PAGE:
One would have thought the scandal exposed by the rubber-room article would have led to correction, and indeed it did—to some extent. The rubber room had been radically reduced by the time of Brill’s book, from 744 to 83 teachers. But only 33 had been terminated as a result of arbitration. “Another 154 had been allowed to resign (typically in return for receiving some kind of severance payment and being able to keep their pensions)…474…had been…‘returned to service.’ Some went back into classrooms. But in a deft bureaucratic shell game, most of them—272 of these 474 cases—were simply added to the Absent Teacher Reserve list, where they were still paid to do nothing.”
Race to the Top, launched by a Democratic administration, did propose to give large sums to states (but still a pittance of their huge expenditures on public education), which, as part of a general plan for improvement, adopted certain of the favored reform measures, allowing the formation of charter schools and introducing evaluation and compensation of teachers based on the results achieved by their pupils. The necessary legislation has followed in many states, but Brill is not persuaded: in New York State, there is the proviso that “nothing in the law could override existing union contracts.” The procedures prescribed in union contracts remain valid. And, indeed, despite the law, the union is still disputing in the courts the degree to which tested student progress can be taken into account in evaluating teachers.
Despite 420 pages of what amounts to a brief against the unions, there is a surprising about-face in the last 20.
In conversation with David Levin at a New York KIPP school, Brill faces up to the enormous strain on teachers in KIPP and other achieving charter schools and in TFA, a strain that they can take for a few years but will not choose for a lifetime. Substantial improvement in the education of American schoolchildren has to be based not on those rare individuals who are willing to do this, but on raising the level of competence of a workforce of millions. Can one believe that the practices of those millions can be changed for the better by the competition of charter schools (1.5 million children versus 50 million in district schools), by promotion and compensation and dismissal based on test scores of their classes, by the elimination of “last in, first out” layoff rules? All would do some good. Could they amount to a revolution?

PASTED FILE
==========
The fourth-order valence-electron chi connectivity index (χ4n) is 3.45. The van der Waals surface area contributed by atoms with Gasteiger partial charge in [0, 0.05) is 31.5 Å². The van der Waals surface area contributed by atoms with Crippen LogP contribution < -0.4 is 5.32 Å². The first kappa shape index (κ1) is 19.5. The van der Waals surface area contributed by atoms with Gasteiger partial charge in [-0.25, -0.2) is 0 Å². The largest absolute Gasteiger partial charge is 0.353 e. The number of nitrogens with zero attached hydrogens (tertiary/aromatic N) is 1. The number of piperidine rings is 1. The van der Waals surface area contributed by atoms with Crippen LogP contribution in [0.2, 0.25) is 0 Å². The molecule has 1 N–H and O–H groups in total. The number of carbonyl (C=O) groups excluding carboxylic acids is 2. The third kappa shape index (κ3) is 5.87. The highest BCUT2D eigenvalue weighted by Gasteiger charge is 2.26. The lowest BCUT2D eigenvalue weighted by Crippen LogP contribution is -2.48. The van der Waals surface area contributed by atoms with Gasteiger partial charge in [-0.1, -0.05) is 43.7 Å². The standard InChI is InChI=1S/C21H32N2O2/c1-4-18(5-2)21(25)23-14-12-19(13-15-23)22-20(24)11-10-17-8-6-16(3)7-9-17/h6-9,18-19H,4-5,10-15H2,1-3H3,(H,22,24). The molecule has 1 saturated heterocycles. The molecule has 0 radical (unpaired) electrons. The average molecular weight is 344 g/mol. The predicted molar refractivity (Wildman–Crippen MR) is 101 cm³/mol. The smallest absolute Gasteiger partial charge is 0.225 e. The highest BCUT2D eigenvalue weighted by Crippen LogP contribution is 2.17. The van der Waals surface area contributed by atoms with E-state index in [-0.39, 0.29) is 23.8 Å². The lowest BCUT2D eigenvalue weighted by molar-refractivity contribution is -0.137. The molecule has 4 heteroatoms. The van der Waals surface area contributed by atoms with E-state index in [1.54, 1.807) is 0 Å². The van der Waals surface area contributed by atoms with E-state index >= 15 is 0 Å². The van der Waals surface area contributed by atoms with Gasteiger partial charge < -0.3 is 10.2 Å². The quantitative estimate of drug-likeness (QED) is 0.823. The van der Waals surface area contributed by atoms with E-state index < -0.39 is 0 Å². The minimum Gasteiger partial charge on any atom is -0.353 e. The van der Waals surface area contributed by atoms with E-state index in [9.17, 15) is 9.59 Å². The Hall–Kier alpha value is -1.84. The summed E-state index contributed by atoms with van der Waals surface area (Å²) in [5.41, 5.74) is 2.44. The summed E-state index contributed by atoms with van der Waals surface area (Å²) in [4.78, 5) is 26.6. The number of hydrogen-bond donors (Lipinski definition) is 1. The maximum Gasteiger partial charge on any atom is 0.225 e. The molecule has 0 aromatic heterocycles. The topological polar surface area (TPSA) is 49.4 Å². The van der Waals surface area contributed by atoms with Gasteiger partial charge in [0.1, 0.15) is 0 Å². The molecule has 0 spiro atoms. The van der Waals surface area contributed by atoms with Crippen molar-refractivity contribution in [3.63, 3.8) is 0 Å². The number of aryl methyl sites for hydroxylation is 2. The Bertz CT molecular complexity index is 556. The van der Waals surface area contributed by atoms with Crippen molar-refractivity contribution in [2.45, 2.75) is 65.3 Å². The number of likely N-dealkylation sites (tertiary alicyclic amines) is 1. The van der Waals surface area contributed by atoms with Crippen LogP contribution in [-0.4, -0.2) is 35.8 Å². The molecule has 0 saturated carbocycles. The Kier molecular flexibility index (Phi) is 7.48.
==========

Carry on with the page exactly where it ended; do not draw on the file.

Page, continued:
Brill proposes a radical step for New York City mayor Michael Bloomberg: appoint Randi Weingarten, president of the AFT, to the post of chancellor of the New York City schools. (“Never in a million years,” says the mayor.) As concerned about her place in history as Al Shanker was, Weingarten would find ways to do the right thing. The teachers and the unions have to be brought into the reform movement. Brill titles this last, surprising chapter “A Marathon, Not a Sprint.” Sara Mosle, in her judicious review in the New York Times, notes that although 1 percent of the New York City teachers may have been in the rubber room, 20 percent of teachers quit after the first year, and 40 percent have left after three years. Is the pay too low, the job too hard, are the wrong people recruited, and the wrong people staying? Dealing effectively with any one of these questions seems beyond the reach of the favored reforms that are at the heart of Brill’s account, worthy as they are.
I should note that Brill concentrates exclusively on those measures around which battles with the unions have been fought. There is almost nothing on possible changes in pedagogy, in school organization and structure, in curriculum: E. D. Hirsch is not mentioned, the push for a national curriculum gets only a few paragraphs. All these have to be part of the marathon.
Nathan Glazer is professor emeritus of education and sociology at Harvard University.